Yesterday was Pentecost Sunday and I started a series of messages about the Holy Spirit at our church. I decided this morning that I would spend at least this week writing about the Holy Spirit on my blog as well. I’m going to start by dispelling some myths about the Holy Spirit I’ve heard through the years.
Myth #1: It’s Wrong To Talk About The Holy Spirit
I wrestled with how to word this particular myth. I’ve heard it so many times in so many ways it’s difficult to express it in a clear and concise manner. Another way to say it might be, The Holy Spirit doesn’t speak of Himself so we shouldn’t either. I have heard this myth explained time and time again by those who believe it’s wrong to emphasize or focus on the Holy Spirit. The argument is based on John 16:13 from the KJV.
“Howbeit when he, the Spirit of truth, is come, he will guide you into all truth: for he shall not speak of himself; but whatsoever he shall hear, that shall he speak: and he will shew you things to come.” John 16:13 (KJV)
The key phrase used in this myth is “…for he shall not speak of himself…” The argument that flows from this phrase is that Holy Spirit doesn’t talk about Himself and anything that does emphasize or speak about the Holy Spirit is not from God because the Holy Spirit never leads anyone to speak about the Holy Spirit.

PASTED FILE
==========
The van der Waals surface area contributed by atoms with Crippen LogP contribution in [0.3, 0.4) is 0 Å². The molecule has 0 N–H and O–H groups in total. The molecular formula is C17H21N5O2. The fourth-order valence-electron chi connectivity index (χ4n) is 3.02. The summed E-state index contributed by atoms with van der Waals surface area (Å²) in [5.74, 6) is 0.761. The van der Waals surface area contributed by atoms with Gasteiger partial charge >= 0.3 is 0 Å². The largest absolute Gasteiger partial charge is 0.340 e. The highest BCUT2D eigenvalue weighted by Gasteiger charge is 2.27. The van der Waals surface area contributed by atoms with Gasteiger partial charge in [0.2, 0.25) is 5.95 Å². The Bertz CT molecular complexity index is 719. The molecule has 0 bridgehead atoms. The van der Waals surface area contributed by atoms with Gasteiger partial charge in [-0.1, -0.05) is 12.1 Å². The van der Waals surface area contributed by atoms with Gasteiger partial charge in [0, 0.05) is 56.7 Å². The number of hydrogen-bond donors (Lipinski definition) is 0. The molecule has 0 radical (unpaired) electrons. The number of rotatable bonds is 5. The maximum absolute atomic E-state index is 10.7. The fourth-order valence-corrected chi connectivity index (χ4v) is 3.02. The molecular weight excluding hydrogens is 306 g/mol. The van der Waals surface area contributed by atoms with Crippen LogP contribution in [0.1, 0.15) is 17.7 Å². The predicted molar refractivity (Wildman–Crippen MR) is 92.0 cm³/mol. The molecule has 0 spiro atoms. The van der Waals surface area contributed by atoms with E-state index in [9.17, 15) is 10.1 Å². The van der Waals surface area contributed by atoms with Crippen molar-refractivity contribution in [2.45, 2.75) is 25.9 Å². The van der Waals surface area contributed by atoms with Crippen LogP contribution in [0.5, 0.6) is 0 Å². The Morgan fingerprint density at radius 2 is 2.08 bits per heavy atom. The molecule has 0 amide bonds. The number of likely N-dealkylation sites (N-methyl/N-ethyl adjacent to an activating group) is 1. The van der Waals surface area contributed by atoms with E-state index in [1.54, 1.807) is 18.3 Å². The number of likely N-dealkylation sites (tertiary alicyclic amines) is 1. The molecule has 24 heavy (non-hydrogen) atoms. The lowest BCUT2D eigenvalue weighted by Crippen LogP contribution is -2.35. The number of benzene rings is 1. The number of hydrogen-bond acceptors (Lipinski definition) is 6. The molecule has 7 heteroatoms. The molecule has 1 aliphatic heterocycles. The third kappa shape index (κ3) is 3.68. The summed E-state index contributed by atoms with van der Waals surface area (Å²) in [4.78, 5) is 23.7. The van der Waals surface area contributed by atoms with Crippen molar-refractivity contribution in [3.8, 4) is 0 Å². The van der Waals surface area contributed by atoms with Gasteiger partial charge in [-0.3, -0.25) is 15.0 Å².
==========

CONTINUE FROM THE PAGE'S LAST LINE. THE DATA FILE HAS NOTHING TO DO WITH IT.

I’ll make a confession here, there was a point in my life where I believed this. I had been taught this, and John 16:13 seemed to support this, so I believed it. I believed that any emphasis on the Holy Spirit was ungodly and wrong. I read something propagating this 2-3 weeks ago and decided to run a test. I used by Bible program I searched for direct mentions of the Holy Spirit in the book of Acts. I used the KJV since this is the translation of John 16:13 that is almost always used. What I found is that the Holy Ghost is directly mentioned 85 times in 41 verses. The Holy Spirit is directly mentioned about 13 times in as many verses.
Now this is just in the book of Acts. This doesn’t even take into consideration the Gospels, or the epistles. The reason this is important is that if, as the myth states, the Holy Spirit never speaks of Himself, and, as Scripture states, the Holy Spirit is the author of Scripture (1 Pet 1:21), then we have a problem. Either Jesus was wrong to state the Holy Spirit will never speak of Himself, or the Holy Spirit went rogue and spoke of Himself often despite what Jesus said. Both of these would be pretty serious problems but thankfully there is a better answer. Look at this same verse in another translation.
“However, when He, the Spirit of truth, has come, He will guide you into all truth; for He will not speak on His own authority, but whatever He hears He will speak; and He will tell you things to come.” John 16:13 (NKJV)